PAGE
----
A loan of $1,100 helped to purchase pants, blouses, shirts, and children's clothing.


Yanina Verónica's story

The communal bank Mujeres Progresistas meets every two weeks in the canton of Jipijapa, which is a canton also know as "the coffee sultan," due to its extensive production of coffee of incomparable flavor, its gastronomy, and its people's warmth.

This is where we met Yanina. She is 25 years old, married, and has four children from this relationship. Their ages are 9, 8, 4, and 3. The three eldest go to school. Her husband is a janitor for a private company.

With the intention of earning some money on her own so that she can help her husband with home expenses, she works selling all kinds of clothing. She sells door to door and she also sells at home, where her customers come when they need an item. She works every day in the morning, and says that she makes the most of those hours, since that is when her children are at school and she can make her rounds. She gives her customers credit and charges them biweekly. She goes to Guayaquil to purchase her merchandise every two weeks or every month, depending on what she needs. She has been in this business for two years and it is going very well for her.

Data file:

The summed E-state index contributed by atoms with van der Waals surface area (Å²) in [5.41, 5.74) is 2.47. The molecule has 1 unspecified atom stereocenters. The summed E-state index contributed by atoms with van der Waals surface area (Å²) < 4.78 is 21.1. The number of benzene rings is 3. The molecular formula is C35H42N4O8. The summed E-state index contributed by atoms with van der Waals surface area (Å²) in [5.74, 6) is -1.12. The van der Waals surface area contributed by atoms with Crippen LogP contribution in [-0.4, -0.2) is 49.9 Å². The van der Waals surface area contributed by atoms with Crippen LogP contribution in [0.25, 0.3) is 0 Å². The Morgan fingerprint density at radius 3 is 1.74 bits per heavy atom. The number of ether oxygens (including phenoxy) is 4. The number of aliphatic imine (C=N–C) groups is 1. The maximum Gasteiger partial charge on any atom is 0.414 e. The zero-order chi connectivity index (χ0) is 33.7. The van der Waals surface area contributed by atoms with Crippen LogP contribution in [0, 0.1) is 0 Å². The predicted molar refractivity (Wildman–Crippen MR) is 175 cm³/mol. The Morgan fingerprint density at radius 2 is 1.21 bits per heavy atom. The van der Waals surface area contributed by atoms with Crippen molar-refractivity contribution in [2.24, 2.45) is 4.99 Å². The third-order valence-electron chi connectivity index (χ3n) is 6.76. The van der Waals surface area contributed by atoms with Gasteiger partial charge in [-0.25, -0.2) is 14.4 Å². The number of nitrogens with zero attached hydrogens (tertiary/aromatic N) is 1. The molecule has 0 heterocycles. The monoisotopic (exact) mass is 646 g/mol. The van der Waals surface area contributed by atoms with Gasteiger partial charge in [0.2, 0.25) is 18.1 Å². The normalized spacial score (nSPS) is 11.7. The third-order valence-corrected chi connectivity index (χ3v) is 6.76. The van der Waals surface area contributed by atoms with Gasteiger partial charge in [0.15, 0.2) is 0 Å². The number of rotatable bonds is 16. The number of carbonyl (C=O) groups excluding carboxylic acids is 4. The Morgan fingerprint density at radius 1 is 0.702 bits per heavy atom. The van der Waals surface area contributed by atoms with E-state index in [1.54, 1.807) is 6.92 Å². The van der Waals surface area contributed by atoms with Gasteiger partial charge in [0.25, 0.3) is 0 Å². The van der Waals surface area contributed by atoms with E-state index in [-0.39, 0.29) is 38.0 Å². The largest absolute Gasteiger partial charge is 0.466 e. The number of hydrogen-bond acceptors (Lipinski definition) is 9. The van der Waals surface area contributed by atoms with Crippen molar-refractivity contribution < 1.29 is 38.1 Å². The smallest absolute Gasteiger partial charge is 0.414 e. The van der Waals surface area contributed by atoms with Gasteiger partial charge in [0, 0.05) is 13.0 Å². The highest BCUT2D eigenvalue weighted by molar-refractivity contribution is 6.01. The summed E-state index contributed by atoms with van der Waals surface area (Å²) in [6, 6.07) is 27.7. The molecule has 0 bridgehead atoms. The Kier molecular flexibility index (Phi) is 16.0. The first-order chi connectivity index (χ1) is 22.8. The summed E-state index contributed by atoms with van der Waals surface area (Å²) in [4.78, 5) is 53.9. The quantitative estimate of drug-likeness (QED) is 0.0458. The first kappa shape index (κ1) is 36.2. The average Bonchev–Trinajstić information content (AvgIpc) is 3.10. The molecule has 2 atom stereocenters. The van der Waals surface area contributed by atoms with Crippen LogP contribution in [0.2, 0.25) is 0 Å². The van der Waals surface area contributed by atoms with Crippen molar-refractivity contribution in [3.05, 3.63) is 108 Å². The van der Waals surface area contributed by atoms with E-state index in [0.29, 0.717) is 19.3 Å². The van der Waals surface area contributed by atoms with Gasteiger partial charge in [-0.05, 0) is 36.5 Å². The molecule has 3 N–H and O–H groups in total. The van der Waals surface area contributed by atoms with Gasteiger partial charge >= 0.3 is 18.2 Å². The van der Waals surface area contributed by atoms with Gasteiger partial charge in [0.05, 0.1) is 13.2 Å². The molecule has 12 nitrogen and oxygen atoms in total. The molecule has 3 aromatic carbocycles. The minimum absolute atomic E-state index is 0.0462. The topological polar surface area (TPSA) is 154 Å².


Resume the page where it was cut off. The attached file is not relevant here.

She is going to use this loan to purchase more merchandise, such as: pants, blouses, shirts, and children's clothing. She has been with this communal bank for six years, and she likes it because she gets help through the loans.

Her dream is to have a warehouse downtown.

Translated from Spanish by Kiva volunteer Mariana Sanchis


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